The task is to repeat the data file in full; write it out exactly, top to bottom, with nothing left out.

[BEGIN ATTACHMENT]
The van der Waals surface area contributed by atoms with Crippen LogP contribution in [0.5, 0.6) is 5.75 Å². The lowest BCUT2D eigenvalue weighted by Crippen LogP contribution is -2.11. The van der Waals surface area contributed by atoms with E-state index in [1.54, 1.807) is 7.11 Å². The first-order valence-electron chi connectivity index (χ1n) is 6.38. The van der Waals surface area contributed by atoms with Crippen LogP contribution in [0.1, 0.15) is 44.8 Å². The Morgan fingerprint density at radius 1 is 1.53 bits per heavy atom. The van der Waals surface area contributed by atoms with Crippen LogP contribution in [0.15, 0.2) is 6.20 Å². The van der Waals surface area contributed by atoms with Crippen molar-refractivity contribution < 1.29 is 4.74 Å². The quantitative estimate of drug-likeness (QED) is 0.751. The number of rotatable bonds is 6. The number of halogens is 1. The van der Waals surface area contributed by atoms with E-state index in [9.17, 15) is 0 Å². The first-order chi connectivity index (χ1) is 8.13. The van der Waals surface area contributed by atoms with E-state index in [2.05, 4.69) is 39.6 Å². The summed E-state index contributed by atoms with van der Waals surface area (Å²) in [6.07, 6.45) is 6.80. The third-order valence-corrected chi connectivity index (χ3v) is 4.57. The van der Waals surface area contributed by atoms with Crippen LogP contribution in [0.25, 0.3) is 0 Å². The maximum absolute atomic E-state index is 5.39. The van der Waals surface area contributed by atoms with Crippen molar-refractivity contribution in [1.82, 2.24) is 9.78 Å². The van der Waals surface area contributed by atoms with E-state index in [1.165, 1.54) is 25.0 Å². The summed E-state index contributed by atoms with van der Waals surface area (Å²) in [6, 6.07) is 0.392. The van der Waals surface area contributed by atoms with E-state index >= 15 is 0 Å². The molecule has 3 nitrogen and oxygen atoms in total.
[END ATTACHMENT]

The van der Waals surface area contributed by atoms with Crippen LogP contribution in [0.5, 0.6) is 5.75 Å². The lowest BCUT2D eigenvalue weighted by Crippen LogP contribution is -2.11. The van der Waals surface area contributed by atoms with E-state index in [1.54, 1.807) is 7.11 Å². The first-order valence-electron chi connectivity index (χ1n) is 6.38. The van der Waals surface area contributed by atoms with Crippen LogP contribution in [0.1, 0.15) is 44.8 Å². The Morgan fingerprint density at radius 1 is 1.53 bits per heavy atom. The van der Waals surface area contributed by atoms with Crippen LogP contribution in [0.15, 0.2) is 6.20 Å². The van der Waals surface area contributed by atoms with Crippen molar-refractivity contribution < 1.29 is 4.74 Å². The quantitative estimate of drug-likeness (QED) is 0.751. The number of rotatable bonds is 6. The number of halogens is 1. The van der Waals surface area contributed by atoms with E-state index in [9.17, 15) is 0 Å². The first-order chi connectivity index (χ1) is 8.13. The van der Waals surface area contributed by atoms with E-state index in [2.05, 4.69) is 39.6 Å². The summed E-state index contributed by atoms with van der Waals surface area (Å²) in [6.07, 6.45) is 6.80. The third-order valence-corrected chi connectivity index (χ3v) is 4.57. The van der Waals surface area contributed by atoms with Crippen LogP contribution in [0.25, 0.3) is 0 Å². The maximum absolute atomic E-state index is 5.39. The van der Waals surface area contributed by atoms with Crippen molar-refractivity contribution in [1.82, 2.24) is 9.78 Å². The van der Waals surface area contributed by atoms with E-state index in [1.165, 1.54) is 25.0 Å². The summed E-state index contributed by atoms with van der Waals surface area (Å²) in [6, 6.07) is 0.392. The van der Waals surface area contributed by atoms with E-state index >= 15 is 0 Å². The molecule has 3 nitrogen and oxygen atoms in total.